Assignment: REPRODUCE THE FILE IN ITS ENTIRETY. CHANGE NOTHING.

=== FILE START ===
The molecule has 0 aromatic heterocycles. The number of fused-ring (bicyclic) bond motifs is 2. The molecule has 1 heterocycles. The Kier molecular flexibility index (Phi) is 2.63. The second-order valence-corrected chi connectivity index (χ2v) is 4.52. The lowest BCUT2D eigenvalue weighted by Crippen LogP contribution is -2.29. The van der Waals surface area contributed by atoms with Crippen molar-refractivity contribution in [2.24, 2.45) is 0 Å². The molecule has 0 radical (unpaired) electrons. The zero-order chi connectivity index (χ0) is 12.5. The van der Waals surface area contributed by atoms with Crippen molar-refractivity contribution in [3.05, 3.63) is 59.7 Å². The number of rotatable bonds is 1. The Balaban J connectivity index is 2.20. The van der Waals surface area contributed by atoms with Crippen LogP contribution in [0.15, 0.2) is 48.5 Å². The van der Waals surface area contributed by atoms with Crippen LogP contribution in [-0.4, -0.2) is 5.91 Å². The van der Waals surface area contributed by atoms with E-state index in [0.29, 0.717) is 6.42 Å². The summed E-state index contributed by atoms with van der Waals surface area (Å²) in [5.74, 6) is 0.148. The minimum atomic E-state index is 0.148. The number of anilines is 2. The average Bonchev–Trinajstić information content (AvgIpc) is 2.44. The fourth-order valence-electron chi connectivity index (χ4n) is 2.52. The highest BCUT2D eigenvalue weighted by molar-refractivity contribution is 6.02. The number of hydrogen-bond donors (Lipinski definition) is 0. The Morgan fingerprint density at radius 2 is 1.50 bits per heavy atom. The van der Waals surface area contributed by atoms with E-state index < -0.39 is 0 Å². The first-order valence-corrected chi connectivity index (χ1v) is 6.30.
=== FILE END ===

The molecule has 0 aromatic heterocycles. The number of fused-ring (bicyclic) bond motifs is 2. The molecule has 1 heterocycles. The Kier molecular flexibility index (Phi) is 2.63. The second-order valence-corrected chi connectivity index (χ2v) is 4.52. The lowest BCUT2D eigenvalue weighted by Crippen LogP contribution is -2.29. The van der Waals surface area contributed by atoms with Crippen molar-refractivity contribution in [2.24, 2.45) is 0 Å². The molecule has 0 radical (unpaired) electrons. The zero-order chi connectivity index (χ0) is 12.5. The van der Waals surface area contributed by atoms with Crippen molar-refractivity contribution in [3.05, 3.63) is 59.7 Å². The number of rotatable bonds is 1. The Balaban J connectivity index is 2.20. The van der Waals surface area contributed by atoms with Crippen LogP contribution in [0.15, 0.2) is 48.5 Å². The van der Waals surface area contributed by atoms with Crippen LogP contribution in [-0.4, -0.2) is 5.91 Å². The van der Waals surface area contributed by atoms with E-state index in [0.29, 0.717) is 6.42 Å². The summed E-state index contributed by atoms with van der Waals surface area (Å²) in [5.74, 6) is 0.148. The minimum atomic E-state index is 0.148. The number of anilines is 2. The average Bonchev–Trinajstić information content (AvgIpc) is 2.44. The fourth-order valence-electron chi connectivity index (χ4n) is 2.52. The highest BCUT2D eigenvalue weighted by molar-refractivity contribution is 6.02. The number of hydrogen-bond donors (Lipinski definition) is 0. The Morgan fingerprint density at radius 2 is 1.50 bits per heavy atom. The van der Waals surface area contributed by atoms with E-state index < -0.39 is 0 Å². The first-order valence-corrected chi connectivity index (χ1v) is 6.30.